Archive for November, 2017
“As for you, my son Solomon, know the God of your father, and serve Him with a whole heart and willing mind; for the Lord searches all hearts, and understands every intent of the thoughts…” (1 Chronicles 28:9).
Eliminating laziness, procrastination, destructive habits, and the accompanying negative emotions of life is best accomplished when faith is the driving influence upon the mind—the place where choices and decisions are made. Faith in Christ brings forth the transforming work of the Holy Spirit; empowering us as free-will moral beings to exercise the discipline necessary to be victors instead of victims. For areas of life where we are not disciplined it is only because we have decided to not be. The mind of faith chooses to impose itself upon the human condition.
“All the words which the Lord has spoken we will do” (Exodus 24:3).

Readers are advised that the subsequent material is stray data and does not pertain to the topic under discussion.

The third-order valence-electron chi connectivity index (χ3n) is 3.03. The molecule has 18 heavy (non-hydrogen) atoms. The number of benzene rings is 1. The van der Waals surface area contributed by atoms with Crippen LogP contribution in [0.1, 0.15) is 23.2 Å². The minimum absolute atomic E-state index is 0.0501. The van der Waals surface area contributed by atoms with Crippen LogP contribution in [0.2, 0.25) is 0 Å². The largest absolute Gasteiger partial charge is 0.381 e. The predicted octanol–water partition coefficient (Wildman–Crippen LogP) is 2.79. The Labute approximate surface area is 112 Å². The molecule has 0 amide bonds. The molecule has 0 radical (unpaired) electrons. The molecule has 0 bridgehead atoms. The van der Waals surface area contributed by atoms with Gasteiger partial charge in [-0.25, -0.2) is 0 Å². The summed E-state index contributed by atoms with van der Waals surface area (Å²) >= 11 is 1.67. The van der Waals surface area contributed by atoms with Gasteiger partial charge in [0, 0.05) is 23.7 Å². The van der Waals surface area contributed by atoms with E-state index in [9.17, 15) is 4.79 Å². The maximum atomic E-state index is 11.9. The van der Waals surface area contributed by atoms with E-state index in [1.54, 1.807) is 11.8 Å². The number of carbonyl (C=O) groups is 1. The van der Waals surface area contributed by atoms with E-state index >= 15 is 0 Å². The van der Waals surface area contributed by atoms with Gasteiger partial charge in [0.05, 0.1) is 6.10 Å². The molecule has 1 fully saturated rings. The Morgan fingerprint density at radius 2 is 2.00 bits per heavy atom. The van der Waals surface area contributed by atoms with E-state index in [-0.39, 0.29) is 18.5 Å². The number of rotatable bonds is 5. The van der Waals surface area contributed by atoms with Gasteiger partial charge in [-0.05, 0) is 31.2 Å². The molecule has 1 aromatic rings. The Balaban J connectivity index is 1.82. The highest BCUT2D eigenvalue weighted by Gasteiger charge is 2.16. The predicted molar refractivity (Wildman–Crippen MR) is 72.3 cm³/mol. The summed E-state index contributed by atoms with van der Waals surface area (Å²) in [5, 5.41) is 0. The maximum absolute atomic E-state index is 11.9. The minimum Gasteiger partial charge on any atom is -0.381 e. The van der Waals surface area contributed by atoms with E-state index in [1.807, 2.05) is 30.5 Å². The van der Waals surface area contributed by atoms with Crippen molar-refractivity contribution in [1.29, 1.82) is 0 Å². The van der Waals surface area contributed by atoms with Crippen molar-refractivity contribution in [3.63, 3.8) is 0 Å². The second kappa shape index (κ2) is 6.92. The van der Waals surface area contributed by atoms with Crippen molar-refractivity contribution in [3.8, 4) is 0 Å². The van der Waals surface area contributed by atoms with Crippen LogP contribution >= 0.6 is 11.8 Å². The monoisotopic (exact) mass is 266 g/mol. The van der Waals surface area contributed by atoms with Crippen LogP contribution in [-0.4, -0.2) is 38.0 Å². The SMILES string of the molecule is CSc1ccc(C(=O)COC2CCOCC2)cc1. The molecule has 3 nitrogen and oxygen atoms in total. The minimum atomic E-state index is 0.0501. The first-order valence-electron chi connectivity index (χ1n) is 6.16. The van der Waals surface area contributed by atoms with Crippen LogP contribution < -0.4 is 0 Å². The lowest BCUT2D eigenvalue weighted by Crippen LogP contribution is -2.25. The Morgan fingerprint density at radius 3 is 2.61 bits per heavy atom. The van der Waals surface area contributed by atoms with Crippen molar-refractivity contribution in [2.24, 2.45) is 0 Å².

This was the collective cry of the Hebrews upon hearing from Moses the guidelines that would regulate their covenant with God. Verbal assent is a start but, in the end, the greater expectation and the truest test of belief is to be seen in our doing.
“You shall love the Lord your God with all your heart, and with all your soul, and with all your mind. This is the great and foremost commandment. The second is like it, you shall love your neighbor as yourself. On these two commandments depend the whole Law and the Prophets” (Matthew 22:37-40).
God’s governing Law has both vertical and horizontal dimensions; responsibilities to God and to one another. We cannot choose to focus on one at the exclusion of the other. It is a symbiotic relationship; each is incomplete with out the other. If you are serious about you and Him, it will effect you and me.
“The Pharisees went out and immediately began conspiring with the Herodians against Him, as to how they might destroy Him” (Mark 3:6).